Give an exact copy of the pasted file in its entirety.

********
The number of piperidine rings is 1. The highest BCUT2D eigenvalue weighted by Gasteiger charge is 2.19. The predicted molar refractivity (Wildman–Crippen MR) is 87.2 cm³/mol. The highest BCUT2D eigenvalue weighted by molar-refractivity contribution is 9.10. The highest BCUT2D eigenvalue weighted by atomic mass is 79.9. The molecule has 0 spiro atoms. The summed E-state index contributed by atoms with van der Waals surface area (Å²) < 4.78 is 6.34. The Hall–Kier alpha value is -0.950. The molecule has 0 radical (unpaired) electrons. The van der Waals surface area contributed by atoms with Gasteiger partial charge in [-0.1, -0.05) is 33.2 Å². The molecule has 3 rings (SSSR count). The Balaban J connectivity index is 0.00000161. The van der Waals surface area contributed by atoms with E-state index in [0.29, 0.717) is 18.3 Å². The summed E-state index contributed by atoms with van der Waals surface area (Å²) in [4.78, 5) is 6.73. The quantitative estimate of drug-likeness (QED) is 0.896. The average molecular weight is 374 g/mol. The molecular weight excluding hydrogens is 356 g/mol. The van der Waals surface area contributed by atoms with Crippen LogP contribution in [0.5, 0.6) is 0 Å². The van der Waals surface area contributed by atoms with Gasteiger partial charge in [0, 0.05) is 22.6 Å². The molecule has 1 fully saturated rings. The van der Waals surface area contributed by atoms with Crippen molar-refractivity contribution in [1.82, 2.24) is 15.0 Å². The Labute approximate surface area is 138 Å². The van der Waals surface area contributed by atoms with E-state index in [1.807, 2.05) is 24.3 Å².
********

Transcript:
The number of piperidine rings is 1. The highest BCUT2D eigenvalue weighted by Gasteiger charge is 2.19. The predicted molar refractivity (Wildman–Crippen MR) is 87.2 cm³/mol. The highest BCUT2D eigenvalue weighted by molar-refractivity contribution is 9.10. The highest BCUT2D eigenvalue weighted by atomic mass is 79.9. The molecule has 0 spiro atoms. The summed E-state index contributed by atoms with van der Waals surface area (Å²) < 4.78 is 6.34. The Hall–Kier alpha value is -0.950. The molecule has 0 radical (unpaired) electrons. The van der Waals surface area contributed by atoms with Gasteiger partial charge in [-0.1, -0.05) is 33.2 Å². The molecule has 3 rings (SSSR count). The Balaban J connectivity index is 0.00000161. The van der Waals surface area contributed by atoms with E-state index in [0.29, 0.717) is 18.3 Å². The summed E-state index contributed by atoms with van der Waals surface area (Å²) in [4.78, 5) is 6.73. The quantitative estimate of drug-likeness (QED) is 0.896. The average molecular weight is 374 g/mol. The molecular weight excluding hydrogens is 356 g/mol. The van der Waals surface area contributed by atoms with Crippen LogP contribution in [0.5, 0.6) is 0 Å². The van der Waals surface area contributed by atoms with Gasteiger partial charge in [0, 0.05) is 22.6 Å². The molecule has 1 fully saturated rings. The van der Waals surface area contributed by atoms with Crippen molar-refractivity contribution in [1.82, 2.24) is 15.0 Å². The Labute approximate surface area is 138 Å². The van der Waals surface area contributed by atoms with E-state index in [1.807, 2.05) is 24.3 Å².